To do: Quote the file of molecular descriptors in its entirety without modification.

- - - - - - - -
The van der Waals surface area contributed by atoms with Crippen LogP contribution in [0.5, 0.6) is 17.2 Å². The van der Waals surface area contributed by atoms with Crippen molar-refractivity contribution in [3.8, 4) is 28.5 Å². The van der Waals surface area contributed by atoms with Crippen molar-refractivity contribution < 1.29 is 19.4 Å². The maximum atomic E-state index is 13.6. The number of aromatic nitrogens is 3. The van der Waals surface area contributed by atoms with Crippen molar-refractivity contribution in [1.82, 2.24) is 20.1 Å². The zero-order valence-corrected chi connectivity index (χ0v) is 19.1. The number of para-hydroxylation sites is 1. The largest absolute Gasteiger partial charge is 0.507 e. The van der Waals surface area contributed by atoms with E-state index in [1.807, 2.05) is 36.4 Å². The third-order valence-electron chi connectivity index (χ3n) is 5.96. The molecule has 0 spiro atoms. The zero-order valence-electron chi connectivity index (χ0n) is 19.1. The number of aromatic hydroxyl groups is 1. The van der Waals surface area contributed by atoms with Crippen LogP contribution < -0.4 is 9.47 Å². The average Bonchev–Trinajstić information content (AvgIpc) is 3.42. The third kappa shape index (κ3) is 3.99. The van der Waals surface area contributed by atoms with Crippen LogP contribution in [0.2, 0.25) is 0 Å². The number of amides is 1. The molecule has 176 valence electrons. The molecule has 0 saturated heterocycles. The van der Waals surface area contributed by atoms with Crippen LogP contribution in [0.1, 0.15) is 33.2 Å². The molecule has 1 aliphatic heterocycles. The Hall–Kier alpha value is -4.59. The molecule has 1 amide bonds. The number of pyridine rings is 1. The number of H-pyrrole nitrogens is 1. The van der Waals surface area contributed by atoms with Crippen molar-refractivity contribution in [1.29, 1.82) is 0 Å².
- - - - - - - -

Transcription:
The van der Waals surface area contributed by atoms with Crippen LogP contribution in [0.5, 0.6) is 17.2 Å². The van der Waals surface area contributed by atoms with Crippen molar-refractivity contribution in [3.8, 4) is 28.5 Å². The van der Waals surface area contributed by atoms with Crippen molar-refractivity contribution < 1.29 is 19.4 Å². The maximum atomic E-state index is 13.6. The number of aromatic nitrogens is 3. The van der Waals surface area contributed by atoms with Crippen molar-refractivity contribution in [1.82, 2.24) is 20.1 Å². The zero-order valence-corrected chi connectivity index (χ0v) is 19.1. The number of para-hydroxylation sites is 1. The largest absolute Gasteiger partial charge is 0.507 e. The van der Waals surface area contributed by atoms with E-state index in [1.807, 2.05) is 36.4 Å². The third-order valence-electron chi connectivity index (χ3n) is 5.96. The molecule has 0 spiro atoms. The zero-order valence-electron chi connectivity index (χ0n) is 19.1. The number of aromatic hydroxyl groups is 1. The van der Waals surface area contributed by atoms with Crippen LogP contribution < -0.4 is 9.47 Å². The average Bonchev–Trinajstić information content (AvgIpc) is 3.42. The third kappa shape index (κ3) is 3.99. The van der Waals surface area contributed by atoms with Crippen LogP contribution in [0.2, 0.25) is 0 Å². The number of amides is 1. The molecule has 176 valence electrons. The molecule has 0 saturated heterocycles. The van der Waals surface area contributed by atoms with Crippen LogP contribution in [0.1, 0.15) is 33.2 Å². The molecule has 1 aliphatic heterocycles. The Hall–Kier alpha value is -4.59. The molecule has 1 amide bonds. The number of pyridine rings is 1. The number of H-pyrrole nitrogens is 1. The van der Waals surface area contributed by atoms with Crippen molar-refractivity contribution in [1.29, 1.82) is 0 Å².